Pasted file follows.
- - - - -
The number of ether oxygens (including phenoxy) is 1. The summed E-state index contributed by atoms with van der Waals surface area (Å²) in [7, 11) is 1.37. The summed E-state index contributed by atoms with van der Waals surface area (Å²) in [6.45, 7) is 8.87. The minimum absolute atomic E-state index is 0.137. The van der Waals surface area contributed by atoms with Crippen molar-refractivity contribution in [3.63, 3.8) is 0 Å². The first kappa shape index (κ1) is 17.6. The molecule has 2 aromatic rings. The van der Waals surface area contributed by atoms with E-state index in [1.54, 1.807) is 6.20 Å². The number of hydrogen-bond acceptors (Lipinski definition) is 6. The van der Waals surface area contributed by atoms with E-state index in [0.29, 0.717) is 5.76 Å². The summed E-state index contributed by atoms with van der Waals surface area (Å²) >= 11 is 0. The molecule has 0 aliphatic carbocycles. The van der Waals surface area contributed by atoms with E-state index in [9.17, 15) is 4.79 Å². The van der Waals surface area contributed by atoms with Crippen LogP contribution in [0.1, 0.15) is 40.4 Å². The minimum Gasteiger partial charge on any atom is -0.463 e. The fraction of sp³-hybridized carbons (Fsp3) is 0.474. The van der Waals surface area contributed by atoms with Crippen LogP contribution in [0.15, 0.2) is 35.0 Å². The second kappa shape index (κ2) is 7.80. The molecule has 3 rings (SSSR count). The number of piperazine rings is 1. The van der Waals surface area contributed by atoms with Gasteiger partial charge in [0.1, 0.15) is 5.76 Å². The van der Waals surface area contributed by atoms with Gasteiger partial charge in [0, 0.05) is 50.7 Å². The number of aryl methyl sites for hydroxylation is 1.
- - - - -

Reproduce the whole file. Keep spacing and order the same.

The number of ether oxygens (including phenoxy) is 1. The summed E-state index contributed by atoms with van der Waals surface area (Å²) in [7, 11) is 1.37. The summed E-state index contributed by atoms with van der Waals surface area (Å²) in [6.45, 7) is 8.87. The minimum absolute atomic E-state index is 0.137. The van der Waals surface area contributed by atoms with Crippen molar-refractivity contribution in [3.63, 3.8) is 0 Å². The first kappa shape index (κ1) is 17.6. The molecule has 2 aromatic rings. The van der Waals surface area contributed by atoms with E-state index in [1.54, 1.807) is 6.20 Å². The number of hydrogen-bond acceptors (Lipinski definition) is 6. The van der Waals surface area contributed by atoms with E-state index in [0.29, 0.717) is 5.76 Å². The summed E-state index contributed by atoms with van der Waals surface area (Å²) >= 11 is 0. The molecule has 0 aliphatic carbocycles. The van der Waals surface area contributed by atoms with E-state index in [9.17, 15) is 4.79 Å². The van der Waals surface area contributed by atoms with Crippen LogP contribution in [0.1, 0.15) is 40.4 Å². The minimum Gasteiger partial charge on any atom is -0.463 e. The fraction of sp³-hybridized carbons (Fsp3) is 0.474. The van der Waals surface area contributed by atoms with Crippen LogP contribution in [0.15, 0.2) is 35.0 Å². The second kappa shape index (κ2) is 7.80. The molecule has 3 rings (SSSR count). The number of piperazine rings is 1. The van der Waals surface area contributed by atoms with Gasteiger partial charge in [0.1, 0.15) is 5.76 Å². The van der Waals surface area contributed by atoms with Gasteiger partial charge in [0, 0.05) is 50.7 Å². The number of aryl methyl sites for hydroxylation is 1.